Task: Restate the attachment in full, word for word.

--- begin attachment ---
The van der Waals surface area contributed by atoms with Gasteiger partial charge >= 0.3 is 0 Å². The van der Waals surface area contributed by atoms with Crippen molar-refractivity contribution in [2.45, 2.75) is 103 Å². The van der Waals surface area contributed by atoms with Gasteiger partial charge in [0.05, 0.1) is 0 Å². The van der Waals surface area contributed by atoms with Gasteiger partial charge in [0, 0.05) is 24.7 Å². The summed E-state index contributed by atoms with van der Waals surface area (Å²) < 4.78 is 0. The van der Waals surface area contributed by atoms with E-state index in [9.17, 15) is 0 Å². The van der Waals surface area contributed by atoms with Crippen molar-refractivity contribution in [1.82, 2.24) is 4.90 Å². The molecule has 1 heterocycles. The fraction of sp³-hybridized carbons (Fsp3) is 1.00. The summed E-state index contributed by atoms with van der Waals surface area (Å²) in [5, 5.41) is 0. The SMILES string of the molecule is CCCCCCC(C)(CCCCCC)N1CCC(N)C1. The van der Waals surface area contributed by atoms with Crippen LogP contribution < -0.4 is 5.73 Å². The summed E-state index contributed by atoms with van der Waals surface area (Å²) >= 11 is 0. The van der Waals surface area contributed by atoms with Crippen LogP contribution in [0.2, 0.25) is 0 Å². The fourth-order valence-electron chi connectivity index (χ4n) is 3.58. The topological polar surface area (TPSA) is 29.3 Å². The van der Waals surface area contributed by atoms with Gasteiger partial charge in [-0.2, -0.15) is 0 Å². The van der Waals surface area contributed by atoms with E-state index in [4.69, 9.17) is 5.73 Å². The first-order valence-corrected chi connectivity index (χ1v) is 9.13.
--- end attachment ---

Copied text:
The van der Waals surface area contributed by atoms with Gasteiger partial charge >= 0.3 is 0 Å². The van der Waals surface area contributed by atoms with Crippen molar-refractivity contribution in [2.45, 2.75) is 103 Å². The van der Waals surface area contributed by atoms with Gasteiger partial charge in [0.05, 0.1) is 0 Å². The van der Waals surface area contributed by atoms with Gasteiger partial charge in [0, 0.05) is 24.7 Å². The summed E-state index contributed by atoms with van der Waals surface area (Å²) < 4.78 is 0. The van der Waals surface area contributed by atoms with E-state index in [9.17, 15) is 0 Å². The van der Waals surface area contributed by atoms with Crippen molar-refractivity contribution in [1.82, 2.24) is 4.90 Å². The molecule has 1 heterocycles. The fraction of sp³-hybridized carbons (Fsp3) is 1.00. The summed E-state index contributed by atoms with van der Waals surface area (Å²) in [5, 5.41) is 0. The SMILES string of the molecule is CCCCCCC(C)(CCCCCC)N1CCC(N)C1. The van der Waals surface area contributed by atoms with Crippen LogP contribution < -0.4 is 5.73 Å². The summed E-state index contributed by atoms with van der Waals surface area (Å²) >= 11 is 0. The van der Waals surface area contributed by atoms with Crippen LogP contribution in [0.2, 0.25) is 0 Å². The fourth-order valence-electron chi connectivity index (χ4n) is 3.58. The topological polar surface area (TPSA) is 29.3 Å². The van der Waals surface area contributed by atoms with Gasteiger partial charge in [-0.2, -0.15) is 0 Å². The van der Waals surface area contributed by atoms with E-state index in [4.69, 9.17) is 5.73 Å². The first-order valence-corrected chi connectivity index (χ1v) is 9.13.